Nature Brings Out the Best in People, Cities the Worst, Study Finds
A new study suggests that natural surroundings make us more caring people, whereas cityscapes bring out our inner miser. But is it really that simple?
Frederik Joelving • October 5, 2009
Will a little nature make us better people? [Credit: Luke Redmond, flickr.com]
We all love nature—we put plants in our windows and parks in our cities, and what high-rise dweller doesn’t secretly yearn for a lush, green backyard? Now, a study published in the October issue of Personality and Social Psychology Bulletin gives us one more reason to escape the urban jungle in favor of the real McCoy: Nature makes us better people.
To investigate nature’s influence on our personal values and behavior, a group of psychologists at the University of Rochester in New York had students look at slides of either natural landscapes or cityscapes. They also tested the effect of having plants in an office space.
In both experimental setups, students reported that they valued personal relationships and doing good for the community more highly after having seen a bit of green. And the more they immersed themselves in the natural experience, the less they cared about fame and fortune; they even became more generous with their money.
“These findings suggest,” the researchers wrote in their report, “that full contact with nature can have humanizing effects, fostering greater authenticity and connectedness.”
Now here is the bad news for all of us city slickers: Viewing cityscapes or hanging around a barren office made the students greedier and more selfish. “To the extent our links with nature are disrupted, we may also lose some connection with each other,” the researchers concluded.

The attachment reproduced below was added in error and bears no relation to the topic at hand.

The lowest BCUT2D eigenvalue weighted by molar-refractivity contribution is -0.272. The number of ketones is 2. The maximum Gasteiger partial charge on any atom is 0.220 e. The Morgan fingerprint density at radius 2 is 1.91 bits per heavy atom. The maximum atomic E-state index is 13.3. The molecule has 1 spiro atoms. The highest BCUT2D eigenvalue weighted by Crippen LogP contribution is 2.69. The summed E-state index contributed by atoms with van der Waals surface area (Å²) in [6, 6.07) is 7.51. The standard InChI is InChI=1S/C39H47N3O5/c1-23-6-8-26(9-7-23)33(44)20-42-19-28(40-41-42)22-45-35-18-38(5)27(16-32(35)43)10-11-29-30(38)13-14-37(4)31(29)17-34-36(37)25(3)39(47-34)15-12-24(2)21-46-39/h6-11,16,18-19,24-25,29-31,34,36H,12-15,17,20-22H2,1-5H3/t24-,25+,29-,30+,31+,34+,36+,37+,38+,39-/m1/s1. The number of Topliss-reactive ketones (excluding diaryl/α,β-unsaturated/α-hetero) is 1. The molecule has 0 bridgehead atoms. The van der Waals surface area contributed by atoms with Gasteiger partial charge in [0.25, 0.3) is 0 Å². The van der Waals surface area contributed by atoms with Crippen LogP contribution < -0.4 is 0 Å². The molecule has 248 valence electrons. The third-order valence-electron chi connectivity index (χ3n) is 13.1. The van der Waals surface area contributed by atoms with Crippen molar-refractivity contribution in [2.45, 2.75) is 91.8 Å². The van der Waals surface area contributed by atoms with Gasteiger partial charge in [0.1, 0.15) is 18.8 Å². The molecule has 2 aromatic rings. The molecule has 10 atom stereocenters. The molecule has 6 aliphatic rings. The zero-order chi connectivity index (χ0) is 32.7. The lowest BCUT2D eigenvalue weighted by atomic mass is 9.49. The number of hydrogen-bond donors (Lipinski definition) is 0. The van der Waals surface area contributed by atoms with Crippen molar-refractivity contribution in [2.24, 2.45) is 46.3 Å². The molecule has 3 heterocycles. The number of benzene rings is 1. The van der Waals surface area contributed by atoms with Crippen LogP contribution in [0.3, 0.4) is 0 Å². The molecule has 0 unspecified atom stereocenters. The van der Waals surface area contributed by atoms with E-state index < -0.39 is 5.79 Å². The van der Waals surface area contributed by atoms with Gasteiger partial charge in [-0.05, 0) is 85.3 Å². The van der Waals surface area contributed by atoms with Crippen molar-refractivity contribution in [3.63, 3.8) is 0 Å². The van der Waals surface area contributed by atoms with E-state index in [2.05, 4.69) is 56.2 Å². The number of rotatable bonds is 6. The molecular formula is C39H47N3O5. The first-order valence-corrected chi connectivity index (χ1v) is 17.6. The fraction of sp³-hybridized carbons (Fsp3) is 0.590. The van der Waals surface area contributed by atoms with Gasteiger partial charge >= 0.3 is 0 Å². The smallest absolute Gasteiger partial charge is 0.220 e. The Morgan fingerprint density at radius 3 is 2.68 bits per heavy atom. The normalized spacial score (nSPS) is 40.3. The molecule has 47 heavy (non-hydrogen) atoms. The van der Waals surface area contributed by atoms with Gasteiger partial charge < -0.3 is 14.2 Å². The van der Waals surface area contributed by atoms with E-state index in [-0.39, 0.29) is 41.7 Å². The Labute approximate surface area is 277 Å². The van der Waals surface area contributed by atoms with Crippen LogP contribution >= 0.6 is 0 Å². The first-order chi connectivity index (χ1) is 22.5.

I couldn’t agree more that nature is awesome and may give frayed nerves a welcome break. But I’m wondering if the researchers’ interpretation isn’t a bit too rosy.
First, the participants in the study were students, most of whom presumably hadn’t spent their lives toiling in the fields under a scorching sun. They might, on the other hand, have gone camping or scuba diving with friends and family, and so nature would have come to represent intimate family time and a break from work and mundane preoccupations. In other words, if you’re a logger, will trees make you focus on deep, interpersonal values, or will they make you think money in the bank?
Second, cityscapes don’t come out of a Xerox machine. I bet a view of a twilit piazza in Florence, replete with marble statues and charming cafés, would inspire different thoughts than would, say, a few wind-swept high-rises on the outskirts of Moscow. The same goes for nature (think a rabbit nibbling clover vs. flies splurging on a putrid carcass).
But even if the new results may be explained, in part, by memories linking nature to good times, or by dull architecture compared with serene landscapes, that’s no argument against greening our cities. To be sure, nature is often a beautiful sight, and it helps create a healthy environment; if it turns out to make us better people, too, all the better.
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If you set apart mental syndromes like psychopaty, that statement remains abolutely true. Ive witnessed that fenomenon along my life. However keep in mind that this is a two way effect, worst people tend to be attracted to cities, modified by another factors like employment, education, commerce. But in the end we could say cities attract and generate malevolence. And for the worst subjects anonimity is the most desireable attraction in a city, as they tend to wrongdo with less to none pressure from a community socially punishing such evil acts. In other words they can shout or insult an old lady, cross a street and noone cares or remember any longer. Do the same in a small community and the social mind will remember what you did forever, and have an opinion about you, a bad one.